Ford Foundation boss: Philanthropists need to ‘get uncomfortable’ – and fund the troublemakers
Philanthropists should go beyond charity and pursue “justice and dignity”, according to the boss of one of the largest private foundations in the US – and in doing so, acknowledge that they themselves may have benefited from systems of inequality.
Speaking at the Reuters Next virtual summit on Wednesday, Darren Walker, president of the Ford Foundation, said there was a difference between the goals of “generosity and charity” and “justice and dignity”.
A focus on the latter would require a philanthropist to “get uncomfortable” by acknowledging “his or her culpability in the conditions that bring about injustice, especially economic injustice”, said Walker (pictured).
“There are many philanthropists today who have benefited from a system of inequality. We have a system of taxation which favours privileged people like myself and other people who have assets and wealth, over the average working American.”
Asked what non-political foundations could do to change policy, Walker said the mandate of the New York-headquartered Ford Foundation included strengthening democracy, and it could therefore support non-partisan activity “to ensure that every American votes”.
Walker also said that both philanthropic and government funding were “imbalanced” – skewed towards restricted funding. Too many philanthropists treated nonprofits like “a contractor”, providing funding for specific projects only, and not covering the costs of running the organisation.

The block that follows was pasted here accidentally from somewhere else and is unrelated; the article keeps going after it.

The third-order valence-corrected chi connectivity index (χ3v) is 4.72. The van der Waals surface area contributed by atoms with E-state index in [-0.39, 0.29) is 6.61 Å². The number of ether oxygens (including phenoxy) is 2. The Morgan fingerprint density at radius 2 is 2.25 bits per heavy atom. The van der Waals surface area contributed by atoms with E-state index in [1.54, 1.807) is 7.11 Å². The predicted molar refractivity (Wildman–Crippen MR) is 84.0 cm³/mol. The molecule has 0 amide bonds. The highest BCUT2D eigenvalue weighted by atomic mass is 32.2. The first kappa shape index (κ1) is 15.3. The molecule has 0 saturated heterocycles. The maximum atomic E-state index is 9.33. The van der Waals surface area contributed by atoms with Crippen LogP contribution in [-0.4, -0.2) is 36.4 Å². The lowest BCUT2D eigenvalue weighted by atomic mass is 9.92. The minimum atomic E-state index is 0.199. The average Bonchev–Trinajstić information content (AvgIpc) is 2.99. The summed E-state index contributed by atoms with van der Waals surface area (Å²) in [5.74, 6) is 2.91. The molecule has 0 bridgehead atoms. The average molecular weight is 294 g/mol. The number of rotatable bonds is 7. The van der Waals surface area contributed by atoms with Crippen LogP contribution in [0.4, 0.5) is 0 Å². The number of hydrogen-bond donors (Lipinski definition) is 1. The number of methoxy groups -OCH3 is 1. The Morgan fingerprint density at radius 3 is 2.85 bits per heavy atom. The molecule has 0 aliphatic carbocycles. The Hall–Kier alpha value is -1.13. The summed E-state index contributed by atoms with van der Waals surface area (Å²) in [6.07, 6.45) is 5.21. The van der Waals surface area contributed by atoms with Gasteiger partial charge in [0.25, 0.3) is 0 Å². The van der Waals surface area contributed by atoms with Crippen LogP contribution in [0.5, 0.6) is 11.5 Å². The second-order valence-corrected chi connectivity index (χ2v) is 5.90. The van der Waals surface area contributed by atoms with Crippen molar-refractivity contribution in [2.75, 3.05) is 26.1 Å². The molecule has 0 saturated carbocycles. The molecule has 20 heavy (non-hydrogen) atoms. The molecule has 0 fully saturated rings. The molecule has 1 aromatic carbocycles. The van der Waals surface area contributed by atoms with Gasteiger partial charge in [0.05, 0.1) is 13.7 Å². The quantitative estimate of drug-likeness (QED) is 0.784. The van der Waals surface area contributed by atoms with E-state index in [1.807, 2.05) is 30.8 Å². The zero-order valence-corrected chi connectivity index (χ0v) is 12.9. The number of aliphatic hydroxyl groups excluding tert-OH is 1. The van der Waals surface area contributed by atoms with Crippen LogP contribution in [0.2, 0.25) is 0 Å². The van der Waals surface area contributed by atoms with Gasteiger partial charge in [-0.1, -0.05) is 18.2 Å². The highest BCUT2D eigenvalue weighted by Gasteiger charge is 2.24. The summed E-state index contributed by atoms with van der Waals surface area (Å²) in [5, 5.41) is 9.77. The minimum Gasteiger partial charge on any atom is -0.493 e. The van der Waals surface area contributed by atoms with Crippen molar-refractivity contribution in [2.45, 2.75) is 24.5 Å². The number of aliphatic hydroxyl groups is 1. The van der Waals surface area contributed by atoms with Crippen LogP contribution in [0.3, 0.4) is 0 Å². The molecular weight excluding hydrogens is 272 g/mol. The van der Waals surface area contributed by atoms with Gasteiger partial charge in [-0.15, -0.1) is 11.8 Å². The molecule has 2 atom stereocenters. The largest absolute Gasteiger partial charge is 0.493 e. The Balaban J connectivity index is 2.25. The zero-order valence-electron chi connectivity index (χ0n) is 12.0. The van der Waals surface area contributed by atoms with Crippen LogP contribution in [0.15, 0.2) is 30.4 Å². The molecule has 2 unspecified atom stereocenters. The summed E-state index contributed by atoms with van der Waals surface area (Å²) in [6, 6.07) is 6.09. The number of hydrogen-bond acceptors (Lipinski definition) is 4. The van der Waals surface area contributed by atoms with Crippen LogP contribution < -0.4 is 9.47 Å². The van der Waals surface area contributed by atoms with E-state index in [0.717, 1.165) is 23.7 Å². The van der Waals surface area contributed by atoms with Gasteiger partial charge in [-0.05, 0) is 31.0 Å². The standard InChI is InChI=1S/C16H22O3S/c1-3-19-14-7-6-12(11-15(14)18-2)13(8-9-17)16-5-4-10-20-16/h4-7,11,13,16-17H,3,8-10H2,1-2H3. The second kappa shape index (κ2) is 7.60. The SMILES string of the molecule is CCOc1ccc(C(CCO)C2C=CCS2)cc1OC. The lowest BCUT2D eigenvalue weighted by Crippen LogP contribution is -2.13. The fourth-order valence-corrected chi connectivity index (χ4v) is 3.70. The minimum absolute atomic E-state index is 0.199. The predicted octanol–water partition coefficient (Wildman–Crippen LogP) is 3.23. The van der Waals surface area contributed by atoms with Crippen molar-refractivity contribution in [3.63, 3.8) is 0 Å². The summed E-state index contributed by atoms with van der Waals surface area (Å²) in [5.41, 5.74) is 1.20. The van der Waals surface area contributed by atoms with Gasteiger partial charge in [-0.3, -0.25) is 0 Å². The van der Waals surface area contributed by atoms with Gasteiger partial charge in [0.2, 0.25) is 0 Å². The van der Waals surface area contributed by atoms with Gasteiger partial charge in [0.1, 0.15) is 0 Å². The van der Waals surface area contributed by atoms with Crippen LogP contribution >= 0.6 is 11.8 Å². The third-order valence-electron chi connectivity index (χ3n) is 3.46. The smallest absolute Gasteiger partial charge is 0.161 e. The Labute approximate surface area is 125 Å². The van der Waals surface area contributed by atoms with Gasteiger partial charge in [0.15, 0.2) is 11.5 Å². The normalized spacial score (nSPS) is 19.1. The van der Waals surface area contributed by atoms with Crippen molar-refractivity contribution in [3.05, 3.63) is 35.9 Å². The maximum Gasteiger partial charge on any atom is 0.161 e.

“We know that the most precious and important dollars to a nonprofit... [are] unrestricted dollars, because that gives management a chance to deploy those dollars as they see fit.”
We know that the most precious and important dollars to a nonprofit are unrestricted dollars
Philanthropists should act as “venture investors”, he added, by finding and backing the best ideas and the best people.
Walker revealed that his foundation’s support for efforts to “disrupt” the status quo in US philanthropy – including research by Ray Madoff, a professor at Boston College – had prompted alarm from some.
“People don't like it – I’ve had a couple of other foundations say to me, ‘Why is Ford funding this troublemaker?’”
People don't like it – I’ve had a couple of other foundations say to me, ‘Why is Ford funding this troublemaker?’
Answering his own question, Walker continued: “Because as [the late politician and civil rights activist] John Lewis reminded us, sometimes we need those troublemakers to make trouble, to hold us to account, to challenge our privilege and our power. Even if it makes us uncomfortable.”
The Ford Foundation was created by the son of the founder of the Ford Motor Company; it now has a $12bn endowment and gives grants of $500m around the world every year. Among its trustees is Samantha Power, a former US ambassador to the UN, who this week was named by the incoming Biden administration to head up the US Agency for International Development.
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